Maybe you heard some news in your community about that inactive railroad next to your property and the plans to turn it into a trail. Maybe you received a letter from a law firm telling you about your rights when it comes to a rail-trail conversion along your property. Or maybe you were talking to your neighbors and heard the news – the news that the quiet railroad corridor that hasn’t seen a train in decades is going to change - change that would bring the general public right along your back yar
Rail-to-trail conversions are only possible thanks to the Trails Act, an act of Congress that allows railroads to offer up their railroad rights-of-way for public recreational hiking and biking use in lieu of abandonment. But what is the National Trails System Act, otherwise known as the Trails Act, and why does it lead to just compensation for landowners?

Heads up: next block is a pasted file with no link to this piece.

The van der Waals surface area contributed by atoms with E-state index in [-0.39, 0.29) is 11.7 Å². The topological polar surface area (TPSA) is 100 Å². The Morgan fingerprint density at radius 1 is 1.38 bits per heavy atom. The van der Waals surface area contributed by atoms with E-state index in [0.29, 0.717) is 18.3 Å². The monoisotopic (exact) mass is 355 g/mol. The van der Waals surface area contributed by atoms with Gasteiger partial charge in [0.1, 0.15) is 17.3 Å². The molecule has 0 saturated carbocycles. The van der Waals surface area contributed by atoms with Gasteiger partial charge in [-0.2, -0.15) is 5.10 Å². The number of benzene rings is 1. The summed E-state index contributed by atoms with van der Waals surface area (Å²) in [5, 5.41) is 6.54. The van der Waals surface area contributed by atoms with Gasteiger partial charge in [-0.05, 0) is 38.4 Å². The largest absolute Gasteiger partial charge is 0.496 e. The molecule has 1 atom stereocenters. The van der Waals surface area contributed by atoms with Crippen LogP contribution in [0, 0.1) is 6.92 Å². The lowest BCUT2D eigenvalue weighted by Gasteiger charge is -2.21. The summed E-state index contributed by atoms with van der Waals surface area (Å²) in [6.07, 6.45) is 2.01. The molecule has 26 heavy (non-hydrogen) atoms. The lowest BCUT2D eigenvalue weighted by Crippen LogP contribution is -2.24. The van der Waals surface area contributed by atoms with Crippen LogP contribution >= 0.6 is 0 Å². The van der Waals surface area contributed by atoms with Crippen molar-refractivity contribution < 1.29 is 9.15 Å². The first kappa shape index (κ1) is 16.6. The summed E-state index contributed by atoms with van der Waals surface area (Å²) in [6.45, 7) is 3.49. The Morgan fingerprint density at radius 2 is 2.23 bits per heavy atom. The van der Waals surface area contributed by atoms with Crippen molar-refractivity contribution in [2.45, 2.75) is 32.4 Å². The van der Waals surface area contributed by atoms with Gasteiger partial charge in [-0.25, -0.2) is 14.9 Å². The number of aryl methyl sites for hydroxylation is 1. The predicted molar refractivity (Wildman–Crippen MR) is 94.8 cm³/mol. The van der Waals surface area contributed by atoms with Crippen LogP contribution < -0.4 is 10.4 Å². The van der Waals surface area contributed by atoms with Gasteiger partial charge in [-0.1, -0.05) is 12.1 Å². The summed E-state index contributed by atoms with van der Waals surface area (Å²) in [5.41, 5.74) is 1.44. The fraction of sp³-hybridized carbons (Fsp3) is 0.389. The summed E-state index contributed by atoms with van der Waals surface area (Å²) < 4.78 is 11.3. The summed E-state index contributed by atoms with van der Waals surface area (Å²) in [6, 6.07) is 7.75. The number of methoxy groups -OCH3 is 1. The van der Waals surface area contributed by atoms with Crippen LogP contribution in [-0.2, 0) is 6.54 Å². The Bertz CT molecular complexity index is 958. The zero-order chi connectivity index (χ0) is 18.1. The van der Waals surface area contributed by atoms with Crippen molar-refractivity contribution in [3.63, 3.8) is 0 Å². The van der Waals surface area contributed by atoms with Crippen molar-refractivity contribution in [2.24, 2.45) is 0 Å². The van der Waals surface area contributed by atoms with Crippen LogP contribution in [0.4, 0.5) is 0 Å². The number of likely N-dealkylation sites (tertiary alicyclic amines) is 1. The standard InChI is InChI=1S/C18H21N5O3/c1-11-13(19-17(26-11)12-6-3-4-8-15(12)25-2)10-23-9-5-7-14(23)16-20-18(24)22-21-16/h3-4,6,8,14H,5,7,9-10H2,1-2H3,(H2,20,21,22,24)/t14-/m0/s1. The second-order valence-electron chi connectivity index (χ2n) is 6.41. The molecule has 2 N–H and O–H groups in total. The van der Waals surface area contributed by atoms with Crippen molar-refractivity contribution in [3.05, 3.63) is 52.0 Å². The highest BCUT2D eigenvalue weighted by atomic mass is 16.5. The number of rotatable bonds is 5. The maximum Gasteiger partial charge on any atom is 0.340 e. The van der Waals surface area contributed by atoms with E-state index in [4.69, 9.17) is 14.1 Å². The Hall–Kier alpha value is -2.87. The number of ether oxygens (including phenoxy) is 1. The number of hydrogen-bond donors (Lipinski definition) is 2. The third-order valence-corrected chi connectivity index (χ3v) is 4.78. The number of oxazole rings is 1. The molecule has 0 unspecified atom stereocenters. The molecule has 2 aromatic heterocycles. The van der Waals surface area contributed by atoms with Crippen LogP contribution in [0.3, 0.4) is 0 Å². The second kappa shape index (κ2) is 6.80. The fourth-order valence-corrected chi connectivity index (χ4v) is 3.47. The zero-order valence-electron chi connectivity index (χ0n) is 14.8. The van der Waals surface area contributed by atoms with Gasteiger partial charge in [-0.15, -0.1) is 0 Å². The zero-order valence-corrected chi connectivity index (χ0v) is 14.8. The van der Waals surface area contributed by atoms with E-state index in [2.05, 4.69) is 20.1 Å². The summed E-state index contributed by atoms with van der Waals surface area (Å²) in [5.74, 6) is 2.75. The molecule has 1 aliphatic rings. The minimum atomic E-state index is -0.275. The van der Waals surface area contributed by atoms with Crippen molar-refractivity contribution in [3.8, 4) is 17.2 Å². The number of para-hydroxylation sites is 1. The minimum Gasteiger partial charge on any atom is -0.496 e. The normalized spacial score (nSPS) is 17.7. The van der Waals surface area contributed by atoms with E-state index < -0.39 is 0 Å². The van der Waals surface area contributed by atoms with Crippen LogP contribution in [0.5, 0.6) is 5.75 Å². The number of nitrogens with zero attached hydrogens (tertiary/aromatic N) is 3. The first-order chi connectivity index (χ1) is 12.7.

This guide intends to provide those answers.
One of the most frequent questions in Rails-to-Trails practice is: How, and why, do these landowners own the land in the railroad corridor? That land within the railroad corridor almost never shows up in the deed that transferred ownership of the adjacent land to the landowners, or in surveys.
This past year, like years before, Stewart, Wald & McCulley secured millions of dollars for landowners across the country.
Did you receive our mailer, or have any questions for us? We’re here to help you take the next step for just compensation.
Notable Success Examples
In Haggart v. United States, our attorneys recovered $177,400,000 on behalf of 254 landowners in King County, Washington, along a 25.45-mile trail.
In Raulerson v. United States, our attorneys recovered $33,300,000 on behalf of 264 landowners in Beaufort County, South Carolina, along a 25.05-mile trail.
In Smith v. United States, our attorneys recovered $26,477,000 on behalf of 29 landowners in King County, Washington, along a 25.45-mile trail.
In Ansley Walk v. United States, our attorneys recovered $18,416,000 on behalf of 5 landowners in Fulton County, Georgia, along a 1-mile trail.
In Furlong v. United States, our attorneys recovered $14,200,000 on behalf of 272 landowners in Albany, New York, along a 10.94-mile trail.